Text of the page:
Chalmers Conferences, 9th European Conference on Mathematical and Theoretical Biology

Evolutionary accessible pathways to global fitness maximum on generalized hypercubes
Marcin Zagórski

Last modified: 2014-04-01


The question of accessibility of genotype with the highest fitness for different fitness landscapes has a long history. Dating back to works of Wright and Fisher, there are two contradicting intuitions about behaviour of global accessibility when the genotype space grows. On the one hand, as the dimensionality of fitness landscape is increased, the sheer increase in the number of pathways should allow for circumventing fitness barriers, rendering the global maximum accessible. On the other hand, the increasing number of genotypes results in a higher number of local fitness maxima that act as evolutionary traps, effectively making the global optimum inaccessible from a distant (in terms of mutations) genotype.

In the work by Franke et al. (PLoS Comput. Biol., 2011) authors revisited the question of evolutionary accessibility of mutational pathways for various fitness landscapes with underlying genotypes made of 0s and 1s. Here we extend this work by posting this question for fitness landscapes with higher number of possible states KA per position in the genotype. Specifically the case with KA = 4 might be seen as a proxy for the DNA fitness landscape where the four states represent the four DNA base pairs. Further the graph of possible mutations is a generalized hypercube such that any two genotypes (nodes) are connected only when they differ at a single position. We define accessibility as an average probability to reach the genotype with the highest fitness from the antipodal genotype by a series of mutations that increase fitness.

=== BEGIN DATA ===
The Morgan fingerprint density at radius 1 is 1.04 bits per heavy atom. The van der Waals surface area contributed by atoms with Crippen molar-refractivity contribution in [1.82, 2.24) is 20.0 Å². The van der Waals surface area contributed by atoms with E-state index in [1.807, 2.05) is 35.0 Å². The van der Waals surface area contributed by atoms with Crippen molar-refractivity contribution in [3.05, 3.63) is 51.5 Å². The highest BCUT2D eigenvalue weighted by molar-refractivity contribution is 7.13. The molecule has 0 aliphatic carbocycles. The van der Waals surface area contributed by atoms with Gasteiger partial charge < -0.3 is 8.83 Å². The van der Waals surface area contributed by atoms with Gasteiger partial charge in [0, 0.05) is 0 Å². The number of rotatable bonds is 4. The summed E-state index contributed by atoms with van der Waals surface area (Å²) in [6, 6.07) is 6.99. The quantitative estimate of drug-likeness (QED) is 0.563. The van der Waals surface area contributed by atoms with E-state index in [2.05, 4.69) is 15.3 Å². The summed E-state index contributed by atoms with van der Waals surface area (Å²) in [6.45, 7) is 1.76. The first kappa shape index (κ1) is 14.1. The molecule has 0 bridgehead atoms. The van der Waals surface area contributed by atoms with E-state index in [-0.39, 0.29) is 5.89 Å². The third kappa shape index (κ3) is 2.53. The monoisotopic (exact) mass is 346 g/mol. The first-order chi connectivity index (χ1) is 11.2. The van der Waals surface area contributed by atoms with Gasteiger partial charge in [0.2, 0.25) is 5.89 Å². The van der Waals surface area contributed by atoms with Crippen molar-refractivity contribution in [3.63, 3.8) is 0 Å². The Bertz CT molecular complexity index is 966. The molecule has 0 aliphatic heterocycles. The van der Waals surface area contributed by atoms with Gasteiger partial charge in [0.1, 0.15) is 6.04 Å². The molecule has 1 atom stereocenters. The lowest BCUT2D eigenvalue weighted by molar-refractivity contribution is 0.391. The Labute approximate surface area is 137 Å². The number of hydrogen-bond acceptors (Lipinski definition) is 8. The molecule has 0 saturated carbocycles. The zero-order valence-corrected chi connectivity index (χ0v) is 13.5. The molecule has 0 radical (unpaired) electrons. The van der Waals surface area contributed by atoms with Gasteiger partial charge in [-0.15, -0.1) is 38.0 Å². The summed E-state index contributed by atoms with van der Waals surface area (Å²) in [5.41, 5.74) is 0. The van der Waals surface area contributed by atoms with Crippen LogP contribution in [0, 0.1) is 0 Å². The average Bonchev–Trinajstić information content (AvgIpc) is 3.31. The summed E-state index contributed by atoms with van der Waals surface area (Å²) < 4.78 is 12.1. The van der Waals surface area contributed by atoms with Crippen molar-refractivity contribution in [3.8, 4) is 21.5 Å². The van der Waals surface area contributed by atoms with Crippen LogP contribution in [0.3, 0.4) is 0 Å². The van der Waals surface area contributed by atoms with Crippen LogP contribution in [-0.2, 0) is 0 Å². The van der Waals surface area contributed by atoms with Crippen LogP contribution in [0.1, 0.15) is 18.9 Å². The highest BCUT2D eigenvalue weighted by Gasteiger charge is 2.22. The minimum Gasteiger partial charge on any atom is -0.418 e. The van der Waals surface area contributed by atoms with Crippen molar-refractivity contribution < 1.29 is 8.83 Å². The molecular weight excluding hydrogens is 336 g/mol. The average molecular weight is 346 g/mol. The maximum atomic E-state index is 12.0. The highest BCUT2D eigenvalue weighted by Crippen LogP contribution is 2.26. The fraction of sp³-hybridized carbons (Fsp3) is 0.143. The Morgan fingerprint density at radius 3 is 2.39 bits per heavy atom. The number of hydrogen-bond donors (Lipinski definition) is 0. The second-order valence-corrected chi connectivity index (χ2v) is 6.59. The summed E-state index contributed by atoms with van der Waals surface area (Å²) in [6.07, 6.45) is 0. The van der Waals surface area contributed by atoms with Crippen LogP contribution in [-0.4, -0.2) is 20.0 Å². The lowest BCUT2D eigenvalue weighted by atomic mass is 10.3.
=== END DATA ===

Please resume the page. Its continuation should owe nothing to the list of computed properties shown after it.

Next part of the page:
By performing extensive numerical simulations for system sizes up to 228 genotypes we are able to estimate the accessibility for the infinite genotype length. Interestingly, even for the fitness landscape with uncorrelated fitness values (e.g. drawn from uniform distribution), we find that accessibility is nonvanishing for infinite system sizes. Particularly, the increase of KA from 2 to 4 results in an order of magnitude increase of the accessibility asymptotic value, i.e. from 0.034(2) to 0.426(4) for the former and the latter case respectively. Furthermore, the relatively high level of accessibility for KA = 4 is almost not affected by introducing roughly 40% of mutant genotypes that are lethal (holes in the landscape), but it drops abruptly after exceeding this threshold.


fitness landscapes; evolutionary pathways; accessibility